Four television stations have been off air for seven days for failing to comply with a security warning not to air Tuesday’s event at Uhuru Park, Nairobi where NASA leader Raila Odinga was “sworn in” as the People’s President.

This went on despite local and international calls for the government to end the blockade, which is seen as a threat to freedom of the press and the media. It means more tough times ahead for media houses that are already reeling from a difficult trading environment last year.

The Standard Group, whose 24-hour channel KTN News was among those affected, had already issued a profit warning, saying it expected its earnings for the year ending December 31, 2017 to reduce by more than 25% citing a tough third quarter when a heated political environment impacted on ad revenue and print sales.

Nation Media Group (NMG), which operates NTV, is similarly expected to have performed below targets. The company recently shed off more workers in a bid to cut down on its operating expenses.

In 2015 when NTV, among other independent stations, were switched off to protest the government’s push to fast track digital migration, NMG announced a dip in profit.

On the other hand, Royal Media Services (RMS) chairman SK Macharia, RM and ADN last week moved to court accusing the government of illegally and forcibly taking possession of their TV broadcasting installation and refusing to return it.

Through lawyer Gibson Kuria Kamau, RMS says the government has greatly damaged its broadcasting business and caused it to breach contracts entered into with third parties for advertising goods.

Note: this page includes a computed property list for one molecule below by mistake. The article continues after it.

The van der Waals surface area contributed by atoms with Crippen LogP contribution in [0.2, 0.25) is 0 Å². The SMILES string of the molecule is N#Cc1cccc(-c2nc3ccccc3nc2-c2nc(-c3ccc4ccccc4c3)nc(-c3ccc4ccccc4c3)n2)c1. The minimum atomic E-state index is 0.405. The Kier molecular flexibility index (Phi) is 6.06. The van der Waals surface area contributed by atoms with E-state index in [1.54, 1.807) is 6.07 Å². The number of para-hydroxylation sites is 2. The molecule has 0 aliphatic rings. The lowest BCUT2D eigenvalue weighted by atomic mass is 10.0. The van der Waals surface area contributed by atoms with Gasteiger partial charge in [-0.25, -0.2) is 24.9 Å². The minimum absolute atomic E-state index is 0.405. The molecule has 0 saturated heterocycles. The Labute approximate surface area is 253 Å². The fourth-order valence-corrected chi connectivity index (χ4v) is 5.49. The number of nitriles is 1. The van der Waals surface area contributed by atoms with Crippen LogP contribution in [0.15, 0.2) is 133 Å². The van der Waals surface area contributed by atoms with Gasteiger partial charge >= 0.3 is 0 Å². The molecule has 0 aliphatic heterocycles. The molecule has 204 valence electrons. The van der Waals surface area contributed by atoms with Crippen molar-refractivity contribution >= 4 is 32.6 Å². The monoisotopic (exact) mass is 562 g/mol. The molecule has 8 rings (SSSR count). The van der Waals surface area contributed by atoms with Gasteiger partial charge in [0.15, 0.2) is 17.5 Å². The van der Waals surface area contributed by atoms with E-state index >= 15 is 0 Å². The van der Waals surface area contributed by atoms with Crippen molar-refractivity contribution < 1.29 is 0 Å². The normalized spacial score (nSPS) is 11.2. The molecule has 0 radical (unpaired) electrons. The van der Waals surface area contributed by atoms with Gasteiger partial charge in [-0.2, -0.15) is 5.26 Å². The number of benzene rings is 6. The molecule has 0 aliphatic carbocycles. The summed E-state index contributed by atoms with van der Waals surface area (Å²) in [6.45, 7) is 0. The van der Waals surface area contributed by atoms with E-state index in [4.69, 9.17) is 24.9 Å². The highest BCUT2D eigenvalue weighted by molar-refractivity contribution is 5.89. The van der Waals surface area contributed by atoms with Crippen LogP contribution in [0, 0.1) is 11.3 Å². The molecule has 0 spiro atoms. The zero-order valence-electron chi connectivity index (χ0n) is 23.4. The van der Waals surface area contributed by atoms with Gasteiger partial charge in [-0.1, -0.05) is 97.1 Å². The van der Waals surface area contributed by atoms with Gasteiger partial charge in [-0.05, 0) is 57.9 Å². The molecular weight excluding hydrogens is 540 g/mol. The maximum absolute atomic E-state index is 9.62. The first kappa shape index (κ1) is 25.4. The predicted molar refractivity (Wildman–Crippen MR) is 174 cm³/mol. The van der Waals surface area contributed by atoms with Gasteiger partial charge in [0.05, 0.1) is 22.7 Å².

Similarly, the media house, which operates Citizen TV and Inooro TV, notes that the respondents have put into jeopardy not only the media house investments worth millions of shillings but also jobs of its 1,000 employees.

READ: How State House, NTV deal collapsed

RMS argues that at the time their TV transmitters in Limuru were switched off, they were informing their viewers that there was very little attendance at Uhuru Park Grounds and that the city was peaceful and any person was at liberty to go about his or her business.

The matter was scheduled for hearing last Friday.

The impact of the TV shutdown has also been felt at the Nairobi Securities Exchange where the share prices of both NMG and Standard Group nosedived last week in the aftermath of the government move before beginning to regain in Friday’s trading.

Matiang’i said the shutdown would continue until investigations into media complicty in NASA’s “illegal activities” is concluded.

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